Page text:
Video:Why Spark Plugs Need to Be Changedwith Matt Ediger
If you don't know how spark plugs work, you probably also don't know when the best time to change them is. Here's a quick guide on when to change spark plugs and how they work.See Transcript
Transcript:Why Spark Plugs Need to Be ChangedHi, I'm Matt Ediger from DownForce Motoring for About.com, and this is why your spark plugs need to be changed. In this video, we'll discuss what the spark plug does, how they wear out, and why it should be changed at regular intervals.
What Does a Spark Plug Do?Your car's spark plug is what ignites the air fuel mixture inside your combustion chamber. This happens thousands of times a minute. Times that by the hundreds of hours you drive your car over the years, and you can begin to see that the little guys are getting quite a work out. This is why it's important to change or at the least inspect them regularly. Your average spark plug lasts for about 10,000 to 20,000 miles. High end spark plugs with platinum or iridium tips can last upwards of 60,000 miles. So if you can't remember the last time you checked or replaced your spark plugs, then it probably means that an inspection is due.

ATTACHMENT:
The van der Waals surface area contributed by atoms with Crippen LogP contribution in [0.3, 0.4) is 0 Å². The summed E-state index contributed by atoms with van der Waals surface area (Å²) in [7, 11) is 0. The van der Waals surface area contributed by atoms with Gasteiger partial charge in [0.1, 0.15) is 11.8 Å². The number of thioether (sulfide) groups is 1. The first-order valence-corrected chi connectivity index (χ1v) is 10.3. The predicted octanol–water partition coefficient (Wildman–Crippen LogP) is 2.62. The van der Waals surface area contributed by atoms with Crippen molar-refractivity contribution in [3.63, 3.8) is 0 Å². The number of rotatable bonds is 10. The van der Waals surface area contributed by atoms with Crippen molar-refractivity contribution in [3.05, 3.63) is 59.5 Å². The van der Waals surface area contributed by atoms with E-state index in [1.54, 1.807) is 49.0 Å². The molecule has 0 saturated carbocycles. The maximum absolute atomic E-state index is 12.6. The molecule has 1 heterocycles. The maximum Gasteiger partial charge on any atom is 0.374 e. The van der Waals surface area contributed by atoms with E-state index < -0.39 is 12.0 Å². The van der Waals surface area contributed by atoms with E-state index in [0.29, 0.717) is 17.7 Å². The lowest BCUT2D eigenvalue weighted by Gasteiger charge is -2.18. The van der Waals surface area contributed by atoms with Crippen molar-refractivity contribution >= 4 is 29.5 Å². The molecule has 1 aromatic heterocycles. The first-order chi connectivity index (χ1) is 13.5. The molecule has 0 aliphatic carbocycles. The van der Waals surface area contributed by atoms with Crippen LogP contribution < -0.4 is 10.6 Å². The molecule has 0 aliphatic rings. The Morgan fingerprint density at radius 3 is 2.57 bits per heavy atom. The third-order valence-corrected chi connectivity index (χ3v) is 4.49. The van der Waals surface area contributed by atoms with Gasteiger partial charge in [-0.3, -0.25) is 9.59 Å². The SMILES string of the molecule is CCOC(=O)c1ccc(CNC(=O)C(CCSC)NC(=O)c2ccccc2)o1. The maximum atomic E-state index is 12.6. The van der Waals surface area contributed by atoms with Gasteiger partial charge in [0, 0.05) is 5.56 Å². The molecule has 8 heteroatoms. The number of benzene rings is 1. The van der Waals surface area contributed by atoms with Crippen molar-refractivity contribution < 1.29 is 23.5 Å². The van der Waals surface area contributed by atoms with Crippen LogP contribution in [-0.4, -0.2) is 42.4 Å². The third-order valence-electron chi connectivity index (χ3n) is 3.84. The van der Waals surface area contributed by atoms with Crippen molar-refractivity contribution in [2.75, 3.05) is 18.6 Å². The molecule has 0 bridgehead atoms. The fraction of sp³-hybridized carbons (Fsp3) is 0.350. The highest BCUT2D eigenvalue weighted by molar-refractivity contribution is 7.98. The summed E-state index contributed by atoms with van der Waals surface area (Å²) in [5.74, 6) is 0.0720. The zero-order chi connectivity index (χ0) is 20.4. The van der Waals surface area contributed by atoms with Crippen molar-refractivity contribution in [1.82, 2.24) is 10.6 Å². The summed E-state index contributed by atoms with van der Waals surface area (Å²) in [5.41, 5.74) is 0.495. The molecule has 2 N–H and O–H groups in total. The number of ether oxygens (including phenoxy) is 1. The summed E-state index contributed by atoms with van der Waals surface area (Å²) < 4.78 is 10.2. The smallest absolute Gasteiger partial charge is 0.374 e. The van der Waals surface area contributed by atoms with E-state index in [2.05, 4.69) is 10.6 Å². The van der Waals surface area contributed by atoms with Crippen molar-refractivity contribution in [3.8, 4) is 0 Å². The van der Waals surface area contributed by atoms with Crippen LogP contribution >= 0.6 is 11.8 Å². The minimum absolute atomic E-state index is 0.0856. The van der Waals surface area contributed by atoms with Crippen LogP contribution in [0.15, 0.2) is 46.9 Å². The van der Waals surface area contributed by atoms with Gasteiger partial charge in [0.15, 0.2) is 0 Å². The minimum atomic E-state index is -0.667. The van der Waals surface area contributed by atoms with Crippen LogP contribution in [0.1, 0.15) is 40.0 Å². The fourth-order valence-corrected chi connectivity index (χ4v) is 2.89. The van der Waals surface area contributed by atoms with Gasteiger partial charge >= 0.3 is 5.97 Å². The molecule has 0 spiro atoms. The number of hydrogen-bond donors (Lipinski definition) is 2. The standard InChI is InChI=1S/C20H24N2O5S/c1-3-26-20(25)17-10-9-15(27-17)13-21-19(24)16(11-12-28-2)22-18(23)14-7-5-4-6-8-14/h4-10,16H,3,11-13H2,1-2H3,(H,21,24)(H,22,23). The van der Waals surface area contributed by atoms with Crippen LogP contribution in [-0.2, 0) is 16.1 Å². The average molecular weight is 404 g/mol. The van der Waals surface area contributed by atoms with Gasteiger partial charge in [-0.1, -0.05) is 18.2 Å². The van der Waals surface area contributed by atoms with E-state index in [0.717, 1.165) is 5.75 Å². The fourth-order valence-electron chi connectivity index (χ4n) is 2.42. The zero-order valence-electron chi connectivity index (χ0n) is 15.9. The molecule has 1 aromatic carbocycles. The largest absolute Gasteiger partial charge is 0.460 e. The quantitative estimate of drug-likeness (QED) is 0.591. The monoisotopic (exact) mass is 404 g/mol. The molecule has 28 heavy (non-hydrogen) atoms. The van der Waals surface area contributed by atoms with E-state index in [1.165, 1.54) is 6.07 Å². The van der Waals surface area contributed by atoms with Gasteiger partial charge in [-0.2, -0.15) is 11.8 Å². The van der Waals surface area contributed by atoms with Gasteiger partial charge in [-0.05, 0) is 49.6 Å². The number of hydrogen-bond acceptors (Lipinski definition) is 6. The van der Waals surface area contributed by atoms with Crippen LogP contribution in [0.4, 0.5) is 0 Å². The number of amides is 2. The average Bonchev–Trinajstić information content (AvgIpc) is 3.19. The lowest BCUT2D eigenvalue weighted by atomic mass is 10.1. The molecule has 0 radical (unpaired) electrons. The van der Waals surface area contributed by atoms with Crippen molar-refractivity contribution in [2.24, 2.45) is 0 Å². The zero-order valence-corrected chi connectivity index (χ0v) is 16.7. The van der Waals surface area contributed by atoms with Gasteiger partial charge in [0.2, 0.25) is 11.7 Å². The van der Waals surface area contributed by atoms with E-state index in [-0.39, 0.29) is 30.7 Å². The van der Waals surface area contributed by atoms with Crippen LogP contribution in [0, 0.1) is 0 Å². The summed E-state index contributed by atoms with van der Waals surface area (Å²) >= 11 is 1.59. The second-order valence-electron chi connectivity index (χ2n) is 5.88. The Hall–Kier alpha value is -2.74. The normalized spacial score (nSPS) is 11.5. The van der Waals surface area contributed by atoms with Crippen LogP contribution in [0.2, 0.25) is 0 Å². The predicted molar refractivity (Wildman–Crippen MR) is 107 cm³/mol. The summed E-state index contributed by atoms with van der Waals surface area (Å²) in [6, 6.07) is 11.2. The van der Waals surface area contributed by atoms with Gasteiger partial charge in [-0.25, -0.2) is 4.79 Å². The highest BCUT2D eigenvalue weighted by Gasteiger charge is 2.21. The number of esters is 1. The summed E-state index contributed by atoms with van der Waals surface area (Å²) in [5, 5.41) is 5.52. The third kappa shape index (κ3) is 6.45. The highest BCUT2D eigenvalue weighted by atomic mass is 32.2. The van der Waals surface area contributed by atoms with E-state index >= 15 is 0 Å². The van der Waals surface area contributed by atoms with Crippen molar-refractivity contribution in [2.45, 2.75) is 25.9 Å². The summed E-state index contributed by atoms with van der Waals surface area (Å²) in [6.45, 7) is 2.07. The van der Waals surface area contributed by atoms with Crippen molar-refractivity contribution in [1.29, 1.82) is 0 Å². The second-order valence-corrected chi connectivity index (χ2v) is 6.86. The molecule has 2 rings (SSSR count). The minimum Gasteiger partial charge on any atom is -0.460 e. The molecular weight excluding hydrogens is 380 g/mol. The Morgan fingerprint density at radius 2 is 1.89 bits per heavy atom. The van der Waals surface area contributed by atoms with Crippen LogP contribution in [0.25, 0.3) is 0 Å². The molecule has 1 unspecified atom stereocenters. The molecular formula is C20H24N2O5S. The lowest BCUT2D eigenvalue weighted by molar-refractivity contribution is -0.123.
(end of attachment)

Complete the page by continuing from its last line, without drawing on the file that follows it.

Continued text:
Checking to See if You Should Change Your Spark PlugThis a simple task that takes less than 10 minutes and can be done with simple hand tools. As the car ages, the tolerances between the engine parts like piston and cylinder become greater, this is just a fact. As these gaps increase, so does the amount of oil that can leak into the cylinder, which is detrimental to the overall life of the spark plug. You may have heard the term "fouled plug" before. If you're not sure, or have no idea what that means, it's when some sort of deposit, usually carbon, is interfering with the spark plug's ability create spark, adversely affecting your vehicle's performance. This can be felt as a misfire, or a general lack of performance.
Changing the Spark PlugWith the spark plug out, you'll be able to tell what's going on in your engine by "reading the plugs." You'll be able to tell if your car is running rich or lean, or if you have excess oil entering into the cylinders. There are several web pages that can help you diagnose why your spark plug looks the way it does. In the old days, you'd have to adjust what's known as the spark plug gap. Not so anymore; most cars built recently do not need this done. They will run perfectly fine with the spark plugs installed straight out of the box. It's not a bad idea to spend a few extra dollars and buy a quality spark plug at your local parts store. Quality spark plugs produce a better spark, thereby increasing the fuel economy and performance of your car.
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